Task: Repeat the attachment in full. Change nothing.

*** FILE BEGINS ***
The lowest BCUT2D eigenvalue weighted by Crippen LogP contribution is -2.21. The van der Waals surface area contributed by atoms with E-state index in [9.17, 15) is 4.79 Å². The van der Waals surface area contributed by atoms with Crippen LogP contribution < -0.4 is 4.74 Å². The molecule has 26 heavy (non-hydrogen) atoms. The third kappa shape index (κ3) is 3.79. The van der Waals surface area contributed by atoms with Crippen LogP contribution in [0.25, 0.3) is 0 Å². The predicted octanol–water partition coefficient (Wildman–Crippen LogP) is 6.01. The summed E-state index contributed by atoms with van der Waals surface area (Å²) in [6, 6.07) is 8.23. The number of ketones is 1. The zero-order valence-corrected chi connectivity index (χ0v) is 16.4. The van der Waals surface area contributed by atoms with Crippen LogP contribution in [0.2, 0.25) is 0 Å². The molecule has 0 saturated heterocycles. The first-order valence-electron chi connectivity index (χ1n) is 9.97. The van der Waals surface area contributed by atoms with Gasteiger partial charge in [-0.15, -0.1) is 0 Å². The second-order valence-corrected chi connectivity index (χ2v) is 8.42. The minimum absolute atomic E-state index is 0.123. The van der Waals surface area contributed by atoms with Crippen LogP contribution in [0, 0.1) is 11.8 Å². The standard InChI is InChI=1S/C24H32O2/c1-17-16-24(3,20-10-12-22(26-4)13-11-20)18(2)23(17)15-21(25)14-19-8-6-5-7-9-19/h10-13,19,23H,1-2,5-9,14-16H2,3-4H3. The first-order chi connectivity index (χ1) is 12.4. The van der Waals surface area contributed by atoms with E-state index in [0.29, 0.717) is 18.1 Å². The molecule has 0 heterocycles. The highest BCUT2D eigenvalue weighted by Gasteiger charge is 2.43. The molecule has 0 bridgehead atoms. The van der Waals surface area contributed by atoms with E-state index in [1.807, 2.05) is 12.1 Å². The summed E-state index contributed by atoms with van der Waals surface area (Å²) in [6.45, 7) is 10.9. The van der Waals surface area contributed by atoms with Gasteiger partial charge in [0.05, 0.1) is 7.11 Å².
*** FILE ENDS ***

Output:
The lowest BCUT2D eigenvalue weighted by Crippen LogP contribution is -2.21. The van der Waals surface area contributed by atoms with E-state index in [9.17, 15) is 4.79 Å². The van der Waals surface area contributed by atoms with Crippen LogP contribution < -0.4 is 4.74 Å². The molecule has 26 heavy (non-hydrogen) atoms. The third kappa shape index (κ3) is 3.79. The van der Waals surface area contributed by atoms with Crippen LogP contribution in [0.25, 0.3) is 0 Å². The predicted octanol–water partition coefficient (Wildman–Crippen LogP) is 6.01. The summed E-state index contributed by atoms with van der Waals surface area (Å²) in [6, 6.07) is 8.23. The number of ketones is 1. The zero-order valence-corrected chi connectivity index (χ0v) is 16.4. The van der Waals surface area contributed by atoms with Crippen LogP contribution in [0.2, 0.25) is 0 Å². The molecule has 0 saturated heterocycles. The first-order valence-electron chi connectivity index (χ1n) is 9.97. The van der Waals surface area contributed by atoms with Gasteiger partial charge in [-0.15, -0.1) is 0 Å². The second-order valence-corrected chi connectivity index (χ2v) is 8.42. The minimum absolute atomic E-state index is 0.123. The van der Waals surface area contributed by atoms with Crippen LogP contribution in [0, 0.1) is 11.8 Å². The standard InChI is InChI=1S/C24H32O2/c1-17-16-24(3,20-10-12-22(26-4)13-11-20)18(2)23(17)15-21(25)14-19-8-6-5-7-9-19/h10-13,19,23H,1-2,5-9,14-16H2,3-4H3. The first-order chi connectivity index (χ1) is 12.4. The van der Waals surface area contributed by atoms with E-state index in [0.29, 0.717) is 18.1 Å². The molecule has 0 heterocycles. The highest BCUT2D eigenvalue weighted by Gasteiger charge is 2.43. The molecule has 0 bridgehead atoms. The van der Waals surface area contributed by atoms with E-state index in [1.807, 2.05) is 12.1 Å². The summed E-state index contributed by atoms with van der Waals surface area (Å²) in [6.45, 7) is 10.9. The van der Waals surface area contributed by atoms with Gasteiger partial charge in [0.05, 0.1) is 7.11 Å².